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VEGA v. U.S.

April 2, 1998

NICHOLAS T. VEGA, ET AL., APPELLANTS,
V.
UNITED STATES, APPELLEE.



APPEAL FROM THE SUPERIOR COURT, BROOK HEDGE, J.

Before Farrell, King, and Ruiz, Associate Judges.

The opinion of the court was delivered by: Farrell, Associate Judge:

These nine defendants appeal from their convictions on retrial for unlawful entry and the preceding denial of their motions to dismiss on double jeopardy grounds. The retrial was occasioned because the judge at the first trial declared a mistrial on grounds of "manifest necessity." *fn1 The judge did so after the defendants' jointly-retained attorney failed to appear in court to give closing argument, conduct which the judge had foreseen as the likely culmination of extreme emotional distress the attorney had exhibited over the previous two days. At the time the judge ordered a mistrial the defendants, as a practical matter, were unrepresented by [709 A2d Page 1169]

counsel. The judge did not appoint substitute counsel to advise them of their options, and did not inquire of them, individually or collectively, whether they wanted a mistrial or instead wished to proceed to verdict despite the limitations imposed by their attorney's effective withdrawal from the case.

We appreciate the quandary in which the trial judge found herself near the end of a nine-day trial, and we do not question her good faith in believing that only a mistrial could insure the defendants a trial in which they were represented effectively by counsel through the critical stage of closing argument. We nonetheless are compelled to hold that the judge, by essentially leaving the defendants out of the mistrial decision in a case where the paramount if not sole prejudice affecting the proceedings was to the defendants themselves, failed to exercise the sound discretion double jeopardy requires before a mistrial may be ordered on grounds of manifest necessity. Retrial of the defendants, therefore, was barred by double jeopardy.

I.

Appellants' joint trial for unlawful entry began on September 20, 1993. They were represented by a single retained counsel. Over the next week the government presented testimony by officials of the Cameroon Embassy *fn2 and United States Secret Service officers regarding the circumstances of the defendants' entry of the embassy on October 27, 1992. In each case defense counsel cross-examined the witnesses with a view toward establishing, inter alia, a defense that the defendants reasonably believed they had been allowed entry. At a later point the trial judge remarked that counsel's cross-examination and presentation of the case generally "was perfectly adequate."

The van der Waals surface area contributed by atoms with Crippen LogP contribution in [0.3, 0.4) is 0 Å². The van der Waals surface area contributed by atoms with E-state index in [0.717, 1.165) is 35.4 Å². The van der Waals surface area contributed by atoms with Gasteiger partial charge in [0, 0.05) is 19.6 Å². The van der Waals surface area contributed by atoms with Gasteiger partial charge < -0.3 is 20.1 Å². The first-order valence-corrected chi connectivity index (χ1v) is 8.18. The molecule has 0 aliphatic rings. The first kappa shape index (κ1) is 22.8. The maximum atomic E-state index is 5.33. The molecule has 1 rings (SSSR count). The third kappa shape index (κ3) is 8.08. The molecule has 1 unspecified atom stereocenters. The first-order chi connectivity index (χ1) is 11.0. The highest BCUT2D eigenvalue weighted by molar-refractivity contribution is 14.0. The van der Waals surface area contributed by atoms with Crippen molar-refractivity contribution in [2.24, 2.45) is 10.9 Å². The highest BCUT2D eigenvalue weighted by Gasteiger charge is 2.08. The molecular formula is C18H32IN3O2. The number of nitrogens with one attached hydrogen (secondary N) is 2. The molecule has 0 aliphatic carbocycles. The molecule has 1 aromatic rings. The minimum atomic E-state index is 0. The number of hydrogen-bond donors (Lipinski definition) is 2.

On the morning of September 27, 1993, before the case was called, defense counsel approached the bench and asked permission to withdraw from the case. Somewhat vaguely, she referred to "a conflict between myself and my clients" stemming from certain (unidentified) things they had not told her which had led her to think "this was one type of case when actually it's another." Counsel further confessed to having misrepresented her "working knowledge of French" and previous trial experience, stating that this was her first jury trial:

I got in over my head; and, as the case unfolded, I saw that there were multiple defenses that arose that I did not know about prior to the commencement of this trial.

I also have a hard time making my clients understand that we have different rules and I am being stressed out.

I was in over my head. I needed somebody to assist me so that I could follow the testimony; because I realize that that was part of the downfall I was having in doing so throughout the course of this trial. I just — I just can't go forward on this. There's no way.

The judge replied that "it's a fairly straightforward case at bottom, even though [there are] nine co-defendants," and that "regardless of what you've done so far, I don't know that it's been ineffective. . . . I don't think there's ineffective assistance of counsel." Observing that counsel was accompanied at the moment by an attorney from the Public Defender Service, the judge suggested that counsel might be suffering from "the jitters of a first trial" and should talk to this counsel and those who were advising her. Later the court accepted the PDS attorney's suggestion that the case be continued overnight so counsel could confer with her clients and "just collect herself."

The next day one of the defendants, Nicholas Vega, testified on direct examination and was cross-examined. After a lunch recess and out of the jury's presence, defense counsel told the judge that "my clients are dissatisfied in some way with the way things have been proceeding." Noticing that one defendant was shaking his head "no" to this remark, the judge inquired of each defendant whether he was satisfied with counsel's representation; all responded affirmatively, only one claiming that counsel's assertion of a rift [709 A2d Page 1170]

was "taking me by total surprise" and that he needed time out for her "to enlighten me on why she thinks that we are not satisfied." After a recess counsel returned and again voiced her concern that the defendants were "suggest[ing] that perhaps I'm not myself, that I didn't put forth my best effort." The judge again asked the defendants if they were satisfied with counsel's services, and all answered "yes." During the ensuing discussion ...


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